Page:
Whether it’s creeping into your bathroom tiles, appearing in your car, or hiding in the corners of your home, mould can be a persistent and unwelcome guest. Our friendly and easy to follow guide will help you eliminate existing mould and help keep your living spaces mould free.
What is Mould?
Mould is a microscopic organism belonging to the fungus family that is prevalent in many households. It can grow in any part of your home (or vehicle), given the presence of the following factors :
- Organic materials, such as wood, plaster, or paper.
Types of Mould
Mould can affect individuals in different ways, depending on factors like how long they’ve been exposed, their immune system, and the specific type of mould they come into contact with. That’s why mould types are often grouped into one of three categories based on their potential impact on health:
- Allergenic Mould– Allergenic mould affect those prone to allergies or asthma. The most common allergenic mould include Alternaria, Aspergillus, Cladosporium and Penicillium.
- Pathogenic Mould– Pathogenic mould can cause infections and health issues in humans and other organisms. They can be especially concerning for individuals with weakened immune systems, often affecting more vulnerable groups like infants, older adults, and those undergoing cancer treatments or organ transplants. The most common pathogenic mould include Aspergillus species, Cryptococcus neoformans and Histoplasma capsulatum.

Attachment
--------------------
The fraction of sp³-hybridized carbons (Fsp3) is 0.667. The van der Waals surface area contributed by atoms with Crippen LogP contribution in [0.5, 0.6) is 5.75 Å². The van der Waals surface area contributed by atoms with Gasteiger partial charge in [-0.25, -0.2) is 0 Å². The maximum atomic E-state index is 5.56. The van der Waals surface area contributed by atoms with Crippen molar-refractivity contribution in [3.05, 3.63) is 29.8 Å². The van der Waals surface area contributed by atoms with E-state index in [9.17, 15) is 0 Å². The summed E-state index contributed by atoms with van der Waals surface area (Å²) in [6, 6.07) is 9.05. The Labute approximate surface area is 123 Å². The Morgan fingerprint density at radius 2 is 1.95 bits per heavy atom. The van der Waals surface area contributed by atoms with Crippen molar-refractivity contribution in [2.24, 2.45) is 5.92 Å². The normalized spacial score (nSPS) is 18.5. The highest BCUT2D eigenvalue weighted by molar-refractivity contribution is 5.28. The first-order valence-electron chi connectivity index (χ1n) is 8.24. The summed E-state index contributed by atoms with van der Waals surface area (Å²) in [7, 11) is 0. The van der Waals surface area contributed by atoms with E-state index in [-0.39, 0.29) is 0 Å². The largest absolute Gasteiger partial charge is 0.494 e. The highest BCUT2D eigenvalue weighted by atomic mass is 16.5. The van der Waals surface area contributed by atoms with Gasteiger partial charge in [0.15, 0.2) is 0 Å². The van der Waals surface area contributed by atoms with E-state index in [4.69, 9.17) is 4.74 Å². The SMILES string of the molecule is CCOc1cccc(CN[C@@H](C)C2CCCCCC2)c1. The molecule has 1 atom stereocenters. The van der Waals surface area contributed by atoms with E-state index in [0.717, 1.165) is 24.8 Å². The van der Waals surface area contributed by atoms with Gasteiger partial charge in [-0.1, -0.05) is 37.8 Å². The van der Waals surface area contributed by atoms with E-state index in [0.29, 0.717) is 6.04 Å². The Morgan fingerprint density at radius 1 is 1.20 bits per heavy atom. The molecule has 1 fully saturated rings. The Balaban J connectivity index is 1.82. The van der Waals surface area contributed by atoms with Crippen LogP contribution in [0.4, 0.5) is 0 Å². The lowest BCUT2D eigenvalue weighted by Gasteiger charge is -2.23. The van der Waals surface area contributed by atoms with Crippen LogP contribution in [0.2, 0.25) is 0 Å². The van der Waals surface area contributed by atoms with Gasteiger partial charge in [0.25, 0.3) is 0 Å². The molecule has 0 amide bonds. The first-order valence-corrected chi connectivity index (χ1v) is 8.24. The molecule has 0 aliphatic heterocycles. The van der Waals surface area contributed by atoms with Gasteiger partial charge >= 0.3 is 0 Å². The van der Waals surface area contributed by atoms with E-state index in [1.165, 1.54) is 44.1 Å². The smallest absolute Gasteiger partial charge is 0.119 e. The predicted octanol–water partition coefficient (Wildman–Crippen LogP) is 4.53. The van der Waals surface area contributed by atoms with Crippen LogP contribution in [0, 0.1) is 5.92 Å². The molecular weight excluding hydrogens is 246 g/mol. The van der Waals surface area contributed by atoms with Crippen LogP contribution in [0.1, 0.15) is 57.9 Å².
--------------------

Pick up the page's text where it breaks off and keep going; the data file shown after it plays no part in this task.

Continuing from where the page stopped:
- Toxic Mould– Differing from pathogenic and allergenic mould, toxic mould have a bit more of a sinister side. They produce mycotoxins, which are harmful chemicals that can lead to temporary discomfort or even longer-lasting health concerns in humans. Exposure to these mycotoxins can happen through inhalation, skin contact, or ingestion. The most common toxic mould include Fusarium species, Aspergillus species, Stachybotrys chartarum and Penicillium species.
Black mould, specifically Stachybotrys as mentioned earlier, is a bit less common than other types of mould but can pop up in areas with water damage or excess moisture. It’s earned quite the reputation for being a mould to watch out for, and rightly so, as toxic black mould can have some serious implications for your health.
Common Causes of Mould
As mentioned earlier, various factors can trigger mould growth. Here are some of the most common factors:
- Moisture – Mould tends to thrive in environments with elevated moisture levels. Any source of moisture, whether it’s from leaks, high humidity, or water damage, can create the ideal conditions for mould to take root and spread. It’s essential to control and mitigate moisture to prevent mould growth effectively.